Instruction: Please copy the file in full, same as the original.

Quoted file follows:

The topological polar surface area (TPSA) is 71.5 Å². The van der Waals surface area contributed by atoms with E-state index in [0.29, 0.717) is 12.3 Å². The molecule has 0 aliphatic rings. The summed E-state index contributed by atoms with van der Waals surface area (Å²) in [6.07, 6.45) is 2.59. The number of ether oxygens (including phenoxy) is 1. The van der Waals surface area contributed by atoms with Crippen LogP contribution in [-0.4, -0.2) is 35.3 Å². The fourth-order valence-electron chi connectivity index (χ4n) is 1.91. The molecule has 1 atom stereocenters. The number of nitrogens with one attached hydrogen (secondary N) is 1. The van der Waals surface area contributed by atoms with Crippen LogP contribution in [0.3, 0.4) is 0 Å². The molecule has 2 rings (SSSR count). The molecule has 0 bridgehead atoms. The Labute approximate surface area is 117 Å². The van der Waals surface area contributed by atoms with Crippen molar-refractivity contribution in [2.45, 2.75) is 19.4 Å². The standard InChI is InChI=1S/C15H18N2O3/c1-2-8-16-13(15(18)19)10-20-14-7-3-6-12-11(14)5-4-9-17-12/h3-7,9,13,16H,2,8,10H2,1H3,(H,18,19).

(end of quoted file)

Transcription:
The topological polar surface area (TPSA) is 71.5 Å². The van der Waals surface area contributed by atoms with E-state index in [0.29, 0.717) is 12.3 Å². The molecule has 0 aliphatic rings. The summed E-state index contributed by atoms with van der Waals surface area (Å²) in [6.07, 6.45) is 2.59. The number of ether oxygens (including phenoxy) is 1. The van der Waals surface area contributed by atoms with Crippen LogP contribution in [-0.4, -0.2) is 35.3 Å². The fourth-order valence-electron chi connectivity index (χ4n) is 1.91. The molecule has 1 atom stereocenters. The number of nitrogens with one attached hydrogen (secondary N) is 1. The van der Waals surface area contributed by atoms with Crippen LogP contribution in [0.3, 0.4) is 0 Å². The molecule has 2 rings (SSSR count). The molecule has 0 bridgehead atoms. The Labute approximate surface area is 117 Å². The van der Waals surface area contributed by atoms with Crippen molar-refractivity contribution in [2.45, 2.75) is 19.4 Å². The standard InChI is InChI=1S/C15H18N2O3/c1-2-8-16-13(15(18)19)10-20-14-7-3-6-12-11(14)5-4-9-17-12/h3-7,9,13,16H,2,8,10H2,1H3,(H,18,19).